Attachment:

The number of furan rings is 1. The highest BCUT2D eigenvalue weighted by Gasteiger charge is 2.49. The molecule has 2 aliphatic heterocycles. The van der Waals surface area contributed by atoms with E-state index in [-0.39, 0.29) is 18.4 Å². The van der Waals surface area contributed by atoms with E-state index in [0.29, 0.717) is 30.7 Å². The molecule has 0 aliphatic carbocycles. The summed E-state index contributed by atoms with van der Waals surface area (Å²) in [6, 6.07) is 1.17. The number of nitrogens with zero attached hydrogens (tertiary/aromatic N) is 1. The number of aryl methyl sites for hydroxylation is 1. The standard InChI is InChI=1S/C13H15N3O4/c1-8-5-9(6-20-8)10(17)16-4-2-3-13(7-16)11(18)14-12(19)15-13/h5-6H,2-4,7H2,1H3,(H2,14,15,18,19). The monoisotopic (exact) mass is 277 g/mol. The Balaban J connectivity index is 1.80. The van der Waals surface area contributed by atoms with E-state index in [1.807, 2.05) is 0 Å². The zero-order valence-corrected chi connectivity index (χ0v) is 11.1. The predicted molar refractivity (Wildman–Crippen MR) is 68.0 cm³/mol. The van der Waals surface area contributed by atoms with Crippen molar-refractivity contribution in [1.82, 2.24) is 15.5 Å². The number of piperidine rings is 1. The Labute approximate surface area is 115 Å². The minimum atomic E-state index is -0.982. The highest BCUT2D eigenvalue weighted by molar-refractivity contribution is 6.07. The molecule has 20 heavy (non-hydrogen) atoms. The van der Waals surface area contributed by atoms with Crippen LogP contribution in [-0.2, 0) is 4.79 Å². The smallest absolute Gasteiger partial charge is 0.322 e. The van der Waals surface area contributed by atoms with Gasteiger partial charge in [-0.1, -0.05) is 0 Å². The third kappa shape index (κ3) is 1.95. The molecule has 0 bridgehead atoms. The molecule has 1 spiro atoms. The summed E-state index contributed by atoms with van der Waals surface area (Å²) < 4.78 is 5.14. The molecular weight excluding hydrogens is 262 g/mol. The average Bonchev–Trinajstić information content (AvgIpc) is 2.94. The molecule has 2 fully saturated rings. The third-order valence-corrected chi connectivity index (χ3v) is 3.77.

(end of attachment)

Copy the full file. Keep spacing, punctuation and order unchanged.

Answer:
The number of furan rings is 1. The highest BCUT2D eigenvalue weighted by Gasteiger charge is 2.49. The molecule has 2 aliphatic heterocycles. The van der Waals surface area contributed by atoms with E-state index in [-0.39, 0.29) is 18.4 Å². The van der Waals surface area contributed by atoms with E-state index in [0.29, 0.717) is 30.7 Å². The molecule has 0 aliphatic carbocycles. The summed E-state index contributed by atoms with van der Waals surface area (Å²) in [6, 6.07) is 1.17. The number of nitrogens with zero attached hydrogens (tertiary/aromatic N) is 1. The number of aryl methyl sites for hydroxylation is 1. The standard InChI is InChI=1S/C13H15N3O4/c1-8-5-9(6-20-8)10(17)16-4-2-3-13(7-16)11(18)14-12(19)15-13/h5-6H,2-4,7H2,1H3,(H2,14,15,18,19). The monoisotopic (exact) mass is 277 g/mol. The Balaban J connectivity index is 1.80. The van der Waals surface area contributed by atoms with E-state index in [1.807, 2.05) is 0 Å². The zero-order valence-corrected chi connectivity index (χ0v) is 11.1. The predicted molar refractivity (Wildman–Crippen MR) is 68.0 cm³/mol. The van der Waals surface area contributed by atoms with Crippen molar-refractivity contribution in [1.82, 2.24) is 15.5 Å². The number of piperidine rings is 1. The Labute approximate surface area is 115 Å². The minimum atomic E-state index is -0.982. The highest BCUT2D eigenvalue weighted by molar-refractivity contribution is 6.07. The molecule has 20 heavy (non-hydrogen) atoms. The van der Waals surface area contributed by atoms with Crippen LogP contribution in [-0.2, 0) is 4.79 Å². The smallest absolute Gasteiger partial charge is 0.322 e. The van der Waals surface area contributed by atoms with Gasteiger partial charge in [-0.1, -0.05) is 0 Å². The third kappa shape index (κ3) is 1.95. The molecule has 0 bridgehead atoms. The molecule has 1 spiro atoms. The summed E-state index contributed by atoms with van der Waals surface area (Å²) < 4.78 is 5.14. The molecular weight excluding hydrogens is 262 g/mol. The average Bonchev–Trinajstić information content (AvgIpc) is 2.94. The molecule has 2 fully saturated rings. The third-order valence-corrected chi connectivity index (χ3v) is 3.77.